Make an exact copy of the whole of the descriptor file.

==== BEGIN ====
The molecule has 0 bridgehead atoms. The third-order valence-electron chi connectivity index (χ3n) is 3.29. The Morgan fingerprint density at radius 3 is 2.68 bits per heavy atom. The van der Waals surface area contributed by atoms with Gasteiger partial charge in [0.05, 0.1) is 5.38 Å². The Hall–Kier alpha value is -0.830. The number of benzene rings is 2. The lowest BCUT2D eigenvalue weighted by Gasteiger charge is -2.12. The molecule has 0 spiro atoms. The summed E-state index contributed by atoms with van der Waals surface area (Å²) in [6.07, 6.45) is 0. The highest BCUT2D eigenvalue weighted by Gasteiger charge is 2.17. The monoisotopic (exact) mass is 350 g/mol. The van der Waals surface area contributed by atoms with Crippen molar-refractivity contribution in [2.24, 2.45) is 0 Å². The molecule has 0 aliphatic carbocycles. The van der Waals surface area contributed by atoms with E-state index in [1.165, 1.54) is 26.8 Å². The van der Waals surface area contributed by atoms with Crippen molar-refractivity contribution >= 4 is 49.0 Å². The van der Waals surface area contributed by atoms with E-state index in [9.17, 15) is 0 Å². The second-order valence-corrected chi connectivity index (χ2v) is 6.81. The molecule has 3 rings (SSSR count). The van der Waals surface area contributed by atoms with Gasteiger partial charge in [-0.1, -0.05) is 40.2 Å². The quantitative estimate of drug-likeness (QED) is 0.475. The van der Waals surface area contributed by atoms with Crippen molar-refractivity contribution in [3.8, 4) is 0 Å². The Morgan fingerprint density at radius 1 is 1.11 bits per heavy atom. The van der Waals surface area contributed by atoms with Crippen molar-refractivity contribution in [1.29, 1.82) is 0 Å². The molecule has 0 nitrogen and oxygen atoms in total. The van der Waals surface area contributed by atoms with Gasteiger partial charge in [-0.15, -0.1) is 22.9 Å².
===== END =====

The molecule has 0 bridgehead atoms. The third-order valence-electron chi connectivity index (χ3n) is 3.29. The Morgan fingerprint density at radius 3 is 2.68 bits per heavy atom. The van der Waals surface area contributed by atoms with Gasteiger partial charge in [0.05, 0.1) is 5.38 Å². The Hall–Kier alpha value is -0.830. The number of benzene rings is 2. The lowest BCUT2D eigenvalue weighted by Gasteiger charge is -2.12. The molecule has 0 spiro atoms. The summed E-state index contributed by atoms with van der Waals surface area (Å²) in [6.07, 6.45) is 0. The highest BCUT2D eigenvalue weighted by Gasteiger charge is 2.17. The monoisotopic (exact) mass is 350 g/mol. The van der Waals surface area contributed by atoms with Crippen molar-refractivity contribution in [2.24, 2.45) is 0 Å². The molecule has 0 aliphatic carbocycles. The van der Waals surface area contributed by atoms with E-state index in [1.165, 1.54) is 26.8 Å². The van der Waals surface area contributed by atoms with Crippen molar-refractivity contribution >= 4 is 49.0 Å². The van der Waals surface area contributed by atoms with E-state index in [9.17, 15) is 0 Å². The second-order valence-corrected chi connectivity index (χ2v) is 6.81. The molecule has 3 rings (SSSR count). The van der Waals surface area contributed by atoms with Gasteiger partial charge in [-0.1, -0.05) is 40.2 Å². The quantitative estimate of drug-likeness (QED) is 0.475. The van der Waals surface area contributed by atoms with Crippen molar-refractivity contribution in [3.8, 4) is 0 Å². The Morgan fingerprint density at radius 1 is 1.11 bits per heavy atom. The van der Waals surface area contributed by atoms with Crippen molar-refractivity contribution in [1.29, 1.82) is 0 Å². The molecule has 0 nitrogen and oxygen atoms in total. The van der Waals surface area contributed by atoms with Gasteiger partial charge in [-0.15, -0.1) is 22.9 Å².